A generator has many uses but mainly serves as a backup power source for a home or worksite. Some are even powerful enough to power an entire house that’s off the electric grid. At Generator Whiz, you can read about machines that perform these exemplary feats with ease.
That brings us to the question: how long do generators run? Since generators aren’t created equal, it is correct to assume there’s no uniform answer that exists. Rather, it depends on various factors, none more telling than the unit’s fuel consumption. So, how does one determine the length of time a generator runs based on that?
Generator Runtime and Fuel Consumption
The faster a generator consumes fuel, the shorter runtime it will have. The opposite can be said of units that take to consume fuel. Other elements to consider are fuel source, tank size, and generator type. Whole-home generators, for instance, usually run longer than portable kinds.
On average, gas generators can run up to half a day continuously, and propane-powered types can run for a little more than a week with regular refueling. Then, we have natural-gas-powered whole house generators, which can run continuously for almost an entire month. That said, runtime numbers will still vary among the same generator types, so be sure to do some research on prospective options. If you are consistently relying on a generator for power, you may want to look into a budget plan with a company like Kelly Propane and Fuel. Such a plan can reduce the stress of fuel costs for your generator and other propane-run services like your home heating, in the long run, spreading out costs instead of making you pay them in large amounts, which you may not be able to handle on your current budget.
Average Continuous Runtime for Generator Types
As established, continuous runtimes can vary depending on the type of generator in question. Let’s look at these units’ common generator types and average runtimes.
A gas-powered generator’s exact continuous runtime is difficult to determine because the number varies based on load. The “load” generally refers to the generator’s ability to produce power relative to the piece of equipment or appliance it’s powering. Thus, a half-loaded generator should last longer than a fully-loaded one. Although the exact runtime of a generator is difficult to calculate, you should be able to estimate it fairly.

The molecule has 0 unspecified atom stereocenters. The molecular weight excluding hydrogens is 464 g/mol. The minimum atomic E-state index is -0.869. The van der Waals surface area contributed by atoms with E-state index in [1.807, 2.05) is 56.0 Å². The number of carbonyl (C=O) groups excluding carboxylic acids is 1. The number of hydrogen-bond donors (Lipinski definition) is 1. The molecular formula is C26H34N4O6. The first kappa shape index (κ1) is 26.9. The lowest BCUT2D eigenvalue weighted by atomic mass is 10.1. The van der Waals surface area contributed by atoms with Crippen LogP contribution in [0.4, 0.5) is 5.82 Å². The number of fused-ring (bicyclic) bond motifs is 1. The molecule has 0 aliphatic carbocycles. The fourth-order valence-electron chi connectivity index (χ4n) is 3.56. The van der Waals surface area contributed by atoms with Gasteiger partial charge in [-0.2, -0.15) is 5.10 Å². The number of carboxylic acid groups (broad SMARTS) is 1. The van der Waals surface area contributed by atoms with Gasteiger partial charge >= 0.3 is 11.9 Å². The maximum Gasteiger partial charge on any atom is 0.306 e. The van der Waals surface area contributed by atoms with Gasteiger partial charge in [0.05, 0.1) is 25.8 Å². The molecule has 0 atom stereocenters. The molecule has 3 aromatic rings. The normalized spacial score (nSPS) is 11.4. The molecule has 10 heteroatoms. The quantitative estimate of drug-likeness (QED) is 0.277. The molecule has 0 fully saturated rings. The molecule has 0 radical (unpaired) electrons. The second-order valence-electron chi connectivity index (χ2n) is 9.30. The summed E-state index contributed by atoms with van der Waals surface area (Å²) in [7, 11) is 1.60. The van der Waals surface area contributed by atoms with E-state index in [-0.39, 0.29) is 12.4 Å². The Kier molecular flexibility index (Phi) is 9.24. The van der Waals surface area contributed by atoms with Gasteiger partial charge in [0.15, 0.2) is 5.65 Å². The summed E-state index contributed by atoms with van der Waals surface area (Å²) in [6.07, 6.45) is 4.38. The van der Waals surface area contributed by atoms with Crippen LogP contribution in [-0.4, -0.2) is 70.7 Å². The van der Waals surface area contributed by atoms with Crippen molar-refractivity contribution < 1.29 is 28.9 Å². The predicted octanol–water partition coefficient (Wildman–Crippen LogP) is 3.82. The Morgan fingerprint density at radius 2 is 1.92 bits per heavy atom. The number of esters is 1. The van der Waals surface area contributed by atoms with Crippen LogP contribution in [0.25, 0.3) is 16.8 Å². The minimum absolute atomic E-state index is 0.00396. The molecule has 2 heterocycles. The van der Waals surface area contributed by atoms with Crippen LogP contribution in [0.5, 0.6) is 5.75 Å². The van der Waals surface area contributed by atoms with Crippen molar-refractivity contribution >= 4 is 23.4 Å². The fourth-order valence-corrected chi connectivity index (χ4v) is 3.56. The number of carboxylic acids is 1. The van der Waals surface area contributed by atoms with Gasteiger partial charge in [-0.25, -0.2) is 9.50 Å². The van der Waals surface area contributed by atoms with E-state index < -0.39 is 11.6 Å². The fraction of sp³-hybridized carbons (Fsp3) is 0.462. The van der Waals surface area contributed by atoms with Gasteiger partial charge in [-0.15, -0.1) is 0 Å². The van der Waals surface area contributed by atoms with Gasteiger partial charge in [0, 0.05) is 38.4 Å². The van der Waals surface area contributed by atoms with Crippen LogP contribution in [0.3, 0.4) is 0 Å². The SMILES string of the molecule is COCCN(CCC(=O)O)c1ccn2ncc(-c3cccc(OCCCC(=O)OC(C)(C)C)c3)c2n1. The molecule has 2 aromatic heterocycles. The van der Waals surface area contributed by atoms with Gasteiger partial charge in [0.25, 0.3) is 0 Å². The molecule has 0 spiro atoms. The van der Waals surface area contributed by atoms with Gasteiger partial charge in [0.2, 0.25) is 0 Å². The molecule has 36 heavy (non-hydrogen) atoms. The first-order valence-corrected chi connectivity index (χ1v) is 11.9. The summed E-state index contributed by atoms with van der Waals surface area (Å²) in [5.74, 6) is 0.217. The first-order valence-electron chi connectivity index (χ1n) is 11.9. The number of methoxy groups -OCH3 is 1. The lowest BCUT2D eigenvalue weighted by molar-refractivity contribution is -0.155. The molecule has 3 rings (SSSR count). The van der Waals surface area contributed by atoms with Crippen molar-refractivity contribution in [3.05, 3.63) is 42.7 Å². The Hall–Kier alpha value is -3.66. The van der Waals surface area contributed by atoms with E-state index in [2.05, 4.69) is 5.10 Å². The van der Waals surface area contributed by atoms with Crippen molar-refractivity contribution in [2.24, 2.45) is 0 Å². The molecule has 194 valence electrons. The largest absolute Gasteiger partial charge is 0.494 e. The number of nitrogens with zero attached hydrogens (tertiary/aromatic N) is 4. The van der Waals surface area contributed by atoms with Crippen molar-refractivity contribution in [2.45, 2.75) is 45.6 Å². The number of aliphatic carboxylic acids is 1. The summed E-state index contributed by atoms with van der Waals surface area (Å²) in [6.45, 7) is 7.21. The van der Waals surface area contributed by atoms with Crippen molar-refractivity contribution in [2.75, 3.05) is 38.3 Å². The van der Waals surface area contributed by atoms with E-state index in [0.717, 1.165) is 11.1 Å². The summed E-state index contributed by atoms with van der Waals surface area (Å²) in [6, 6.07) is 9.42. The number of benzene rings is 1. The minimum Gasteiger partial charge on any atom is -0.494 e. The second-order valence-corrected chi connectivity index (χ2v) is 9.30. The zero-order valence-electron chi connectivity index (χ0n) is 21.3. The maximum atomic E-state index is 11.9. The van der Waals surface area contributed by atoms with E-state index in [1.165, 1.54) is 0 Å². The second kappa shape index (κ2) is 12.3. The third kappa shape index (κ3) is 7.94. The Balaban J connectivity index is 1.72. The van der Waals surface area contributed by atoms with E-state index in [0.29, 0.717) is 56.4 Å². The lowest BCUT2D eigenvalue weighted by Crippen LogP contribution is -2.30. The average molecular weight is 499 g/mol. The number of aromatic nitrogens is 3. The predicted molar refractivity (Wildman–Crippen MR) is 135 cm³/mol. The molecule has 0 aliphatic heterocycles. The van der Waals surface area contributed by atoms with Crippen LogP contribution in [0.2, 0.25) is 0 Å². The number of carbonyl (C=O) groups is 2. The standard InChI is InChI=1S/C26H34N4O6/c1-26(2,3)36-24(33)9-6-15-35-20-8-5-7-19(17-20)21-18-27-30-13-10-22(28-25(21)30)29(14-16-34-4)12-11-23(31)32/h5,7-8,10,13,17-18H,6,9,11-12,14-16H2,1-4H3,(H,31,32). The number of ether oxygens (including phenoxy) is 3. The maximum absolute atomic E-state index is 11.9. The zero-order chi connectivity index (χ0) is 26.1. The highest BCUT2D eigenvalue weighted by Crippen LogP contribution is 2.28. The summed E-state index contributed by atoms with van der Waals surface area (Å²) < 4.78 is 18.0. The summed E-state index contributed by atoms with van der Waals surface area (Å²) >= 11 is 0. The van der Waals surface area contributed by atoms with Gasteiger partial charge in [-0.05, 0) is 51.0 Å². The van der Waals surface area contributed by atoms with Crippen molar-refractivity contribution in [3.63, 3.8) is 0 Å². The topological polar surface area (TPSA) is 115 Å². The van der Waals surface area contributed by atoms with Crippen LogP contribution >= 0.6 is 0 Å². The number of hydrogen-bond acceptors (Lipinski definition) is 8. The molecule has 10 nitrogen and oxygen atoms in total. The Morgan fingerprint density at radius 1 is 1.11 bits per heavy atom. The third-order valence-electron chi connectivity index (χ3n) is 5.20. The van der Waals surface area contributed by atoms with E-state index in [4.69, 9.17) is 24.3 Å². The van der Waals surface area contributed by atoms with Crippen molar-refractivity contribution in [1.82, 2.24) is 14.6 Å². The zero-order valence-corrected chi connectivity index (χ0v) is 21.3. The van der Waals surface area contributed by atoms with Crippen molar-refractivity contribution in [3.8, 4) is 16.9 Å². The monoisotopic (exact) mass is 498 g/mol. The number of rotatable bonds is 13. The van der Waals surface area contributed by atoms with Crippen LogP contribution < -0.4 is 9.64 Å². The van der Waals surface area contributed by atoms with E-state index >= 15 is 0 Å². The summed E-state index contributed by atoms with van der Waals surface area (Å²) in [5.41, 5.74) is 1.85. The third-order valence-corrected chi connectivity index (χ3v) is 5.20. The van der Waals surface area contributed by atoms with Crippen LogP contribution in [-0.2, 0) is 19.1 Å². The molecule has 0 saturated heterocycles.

For instance, a portable gasoline generator is estimated to run continuously from eight to 12 hours, with some models reaching 24 hours. That could be enough time to power your home or worksite through a day of power shortage.
That said, small portable gas generators aren’t the ideal regular power backup source for outages. Often, these units would run out of fuel before the electricity came back on. If you prefer these easily transportable generator types over the rest, at least pick out models that can run continuously for 14 hours at half load. If a portable gas unit can run for 18 hours at the same capacity, that would make it an excellent choice.
Portable Propane Generators
In terms of generator runtime, a propane gas regulator outmatches a fuel container any day. It can then be surmised that propane generators run considerably longer than their gas-powered counterparts.
This particular generator requires connecting two propane tanks to one gas line. Once hooked, turn the flow on to only one tank, using the other as a reserve. When the tank nears empty, switch the fuel source to the other by twisting a valve. This process allows you to regularly switch an empty tank for a new one, thereby lengthening the unit’s runtime.
That said, the limiting factor to this comes from engine oil. If your machine starts off with a decent amount of oil, it could run continuously for over eight days. Most current models power off automatically when oil levels run low, so there’d be no need to keep track of oil levels if you’re using one. Remember to add oil from time to time to keep your propane unit running for extended periods.
Heat buildup is another factor that impacts the propane generator’s runtime. Generators that run for more than a day must be checked for heat buildup regularly. When generators get too hot for too long, the risk of damage to the engine becomes higher.
In such cases, you’ll want to use a fan to cool the engine down and bring the generator back to a safer temperature. This way, you can also keep it running longer. If this doesn’t work, the safest option is to switch off the unit and let it cool for a couple of hours.
These bigger and more expensive generators are more reliable than portable types for power backup. They come in natural gas options that can run for as long as 21 days straight. Add to that their ability to power several household electrical units and equipment simultaneously, and you have a winner!
Which Generator Should You Go for Based on Runtime?
It may seem that all fingers point to the standby generator, but these expensive generators may not be practical for your situation. That said, they remain the most reliable of the bunch in terms of continuous runtime and power capacity. If you desire a portable unit with a decent runtime you can bring to a worksite or campsite, a portable propane option should be a great choice.